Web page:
Thoughts on Australia Day...
Written: 27th Jan 2005 | Last Updated: 27th Jan 2005
In war and peace, the twentieth century brought us international credibility and allowed our growing nation to stand up as a defender of human freedom. We also demonstrated that Australia was a bit of a social, creative, agricultural and industrial Petrie dish. From the outside, we may have seemed a bundle of contradictions, but we generally agreed that we lived in a land of opportunity. Many others from around the globe migrated to our shores to join in the great experiment.
After Federation in 1901, we may have remained under the flag of the Union Jack, but its crosses of St. Andrew and St. George shrank into the top left corner, while the constellation of the Southern Cross took over the heart. There have been campaigns to change the flag - to make it more representative of the way we are now. But most of us seem attached to the version held high in so many theatres of war, at so many Olympic Games, at the MCG and Anzac Day ceremonies around the country. It's part of our landscape.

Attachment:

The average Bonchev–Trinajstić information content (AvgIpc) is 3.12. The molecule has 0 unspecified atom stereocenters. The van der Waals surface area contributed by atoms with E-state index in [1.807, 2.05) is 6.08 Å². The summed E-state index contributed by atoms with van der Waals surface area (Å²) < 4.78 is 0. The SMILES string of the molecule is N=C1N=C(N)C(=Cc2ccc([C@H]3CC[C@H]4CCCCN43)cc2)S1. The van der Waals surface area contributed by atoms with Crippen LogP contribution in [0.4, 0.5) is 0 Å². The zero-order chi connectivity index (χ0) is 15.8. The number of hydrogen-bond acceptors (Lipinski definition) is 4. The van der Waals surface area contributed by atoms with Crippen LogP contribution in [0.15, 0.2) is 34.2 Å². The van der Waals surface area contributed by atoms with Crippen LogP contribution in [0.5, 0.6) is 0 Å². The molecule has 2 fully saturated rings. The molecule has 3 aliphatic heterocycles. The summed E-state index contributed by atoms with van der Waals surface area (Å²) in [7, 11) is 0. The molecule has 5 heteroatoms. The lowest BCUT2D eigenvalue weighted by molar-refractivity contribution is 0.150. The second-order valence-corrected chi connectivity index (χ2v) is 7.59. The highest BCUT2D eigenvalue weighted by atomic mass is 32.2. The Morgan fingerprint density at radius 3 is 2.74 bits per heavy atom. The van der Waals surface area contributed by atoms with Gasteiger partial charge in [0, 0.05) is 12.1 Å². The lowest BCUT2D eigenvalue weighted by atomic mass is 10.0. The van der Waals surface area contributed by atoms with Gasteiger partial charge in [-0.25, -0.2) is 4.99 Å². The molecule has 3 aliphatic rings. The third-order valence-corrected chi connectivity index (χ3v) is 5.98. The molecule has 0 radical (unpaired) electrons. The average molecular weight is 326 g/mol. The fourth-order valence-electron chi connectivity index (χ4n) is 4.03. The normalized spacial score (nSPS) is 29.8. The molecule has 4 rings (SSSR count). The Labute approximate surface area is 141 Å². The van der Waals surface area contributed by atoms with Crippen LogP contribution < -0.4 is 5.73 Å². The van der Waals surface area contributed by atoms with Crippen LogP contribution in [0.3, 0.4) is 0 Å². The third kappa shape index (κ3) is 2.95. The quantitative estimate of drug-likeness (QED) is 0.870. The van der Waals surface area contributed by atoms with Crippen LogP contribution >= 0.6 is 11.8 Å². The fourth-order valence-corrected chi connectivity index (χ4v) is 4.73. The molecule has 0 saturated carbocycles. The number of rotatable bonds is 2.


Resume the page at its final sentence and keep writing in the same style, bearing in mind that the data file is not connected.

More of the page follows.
Our colonial roots are a long way past now – even in the last forty years, the cord attaching us to those rascally old days has thinned to only a hair’s breadth. The awkward birth of our country perhaps made us try harder to make amends…improve…struggle to prove ourselves worthy of something better.
We rejoice in perpetually reinventing ourselves…we’re now a vibrant country living an envied lifestyle in an enormously diverse land, populated by a multicultural mix that enriches all our lives. We are more awake, we work harder, we are less intimidated and more fascinated by the world beyond our shores. We are proud Aussies, living our dreams, in love with our sunlight, seascapes, mountains and deserts. We know how lucky we are to call Australia home.
I guess that’s reason enough to celebrate Australia Day.
What we need to do to make things even more purposeful and meaningful for the future is to embrace our native aboriginal people, and share a unified commitment to and pride in our roles as brothers and sisters in this kaleidoscopic land. Some insist the government should say “sorry” for all the mistakes made by our colonial forbearers - but actions always speak louder than words. Let’s show we are one people, one country.
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